Does it have Tourettes imbedded in the writing style? That would be interesting.
    >Does it have humour interspersed with the naturally depressing subject matter?
    Yeah, very much so, there's things like him having competitions with his best friend to see whose mum cries the most. It's all written from his very care free point of view though, so there's a lot of taking depressing subjects in a light hearted manner.

    >Why does he have only a few months to live (Tourettes wouldn't cause that, that's the speech thing, right?)
    I'm not sure as I'm only 50 or so pages in, you find out he only has a few months to live at the start of the book, but you don't know why. I assume it's something to do with him generally having mental issues.

    >Does it have Tourettes imbedded in the writing style? That would be interesting.
    Yup, it's all written from his point of view, and has things like him swearing and shouting at people when he's stressed or angry, and him talking about having to stop "Mr Dog" (his tourretes) from getting out.
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    (Original post by pamplemousse.)
    I love it too, but is it just me or is Charlotte Bronte really prejudiced against foreign women? The stuff in there about Adele and her mother, and Rochester's past mistresses, all promote really crude national stereotypes.

    I can't decide what Bronte work to read next though! The only other one I have is Wuthering Heights, so I don't know whether to read some of Emily's poetry (which some people think is better than her novel), try something of Anne as she is overlooked, or go for another of Charlotte's.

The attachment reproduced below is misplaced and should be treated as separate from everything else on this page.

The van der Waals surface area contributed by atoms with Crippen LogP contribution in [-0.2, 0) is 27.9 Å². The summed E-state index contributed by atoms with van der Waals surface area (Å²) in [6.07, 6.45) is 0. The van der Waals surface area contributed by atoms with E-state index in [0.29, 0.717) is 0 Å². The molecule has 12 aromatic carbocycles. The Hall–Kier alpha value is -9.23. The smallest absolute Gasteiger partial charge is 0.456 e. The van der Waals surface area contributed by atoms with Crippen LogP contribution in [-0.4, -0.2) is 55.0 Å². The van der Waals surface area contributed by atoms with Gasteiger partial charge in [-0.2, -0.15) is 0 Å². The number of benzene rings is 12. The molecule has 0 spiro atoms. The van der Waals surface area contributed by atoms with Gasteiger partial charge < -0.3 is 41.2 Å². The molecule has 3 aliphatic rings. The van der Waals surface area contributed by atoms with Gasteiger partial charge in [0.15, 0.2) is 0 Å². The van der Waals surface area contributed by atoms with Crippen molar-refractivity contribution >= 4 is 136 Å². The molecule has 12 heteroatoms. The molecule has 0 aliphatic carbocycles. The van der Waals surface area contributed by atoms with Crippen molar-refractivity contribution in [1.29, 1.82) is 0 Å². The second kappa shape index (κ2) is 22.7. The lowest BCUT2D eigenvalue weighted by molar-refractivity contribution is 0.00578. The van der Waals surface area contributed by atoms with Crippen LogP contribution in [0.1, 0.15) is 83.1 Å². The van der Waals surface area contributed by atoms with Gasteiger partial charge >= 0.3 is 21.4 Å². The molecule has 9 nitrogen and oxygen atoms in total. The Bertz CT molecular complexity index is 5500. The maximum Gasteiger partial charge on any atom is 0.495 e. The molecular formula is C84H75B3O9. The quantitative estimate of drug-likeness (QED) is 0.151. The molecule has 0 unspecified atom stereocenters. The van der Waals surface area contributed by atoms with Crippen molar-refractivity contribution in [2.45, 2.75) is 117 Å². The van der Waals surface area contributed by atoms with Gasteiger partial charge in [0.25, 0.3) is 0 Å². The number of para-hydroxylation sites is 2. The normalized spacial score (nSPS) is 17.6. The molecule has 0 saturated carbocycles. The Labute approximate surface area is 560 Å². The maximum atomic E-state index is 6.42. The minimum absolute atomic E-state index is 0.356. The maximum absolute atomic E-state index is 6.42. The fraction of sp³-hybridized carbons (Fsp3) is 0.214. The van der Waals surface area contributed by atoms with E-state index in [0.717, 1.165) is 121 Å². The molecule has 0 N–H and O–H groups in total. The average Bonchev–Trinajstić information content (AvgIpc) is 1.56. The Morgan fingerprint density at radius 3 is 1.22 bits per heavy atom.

Ooh I haven't noticed as of yet, I haven't really dedicated much time to it as I'm currently having to work my way through compulsory reading too. I'm studying Wuthering Heights as part of my A2 Lit course but haven't got past the first 3 chapters as of yet.
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    (Original post by valkyrie-grey)
    Currently reading many books on the go for my uni course. Just ordered High Adventure by Edmund Hillary and I'm hoping to read Walking the Himalayas when I can get a copy
    What's your course and what are you reading for that?
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    Hiya,

    Currently reading the lies of locke lamora by Scott Lynch. My boyfriend got me it for my Christmas and I recently finished Trudi Canavan's Angel of Storms, book 2 in her Millennium's Rule trilogy. It was good, maybe a little bit slow but that usually happens with a middle book of trilogies.
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    (Original post by SophieSmall)
    The last book I was reading was the Silmarillion.
    I really really struggle to get through that and I love Tolkien. I might have to give it another go! Maybe I'll skip the first story/section as that seems to be the bit I can't get through.
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    (Original post by pamplemousse.)
    What's your course and what are you reading for that?
    Ancient History, so I'm currently reading parts of 'The Oxford history of Ancient Egypt' and 'The Classical World'
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    (Original post by SBKA)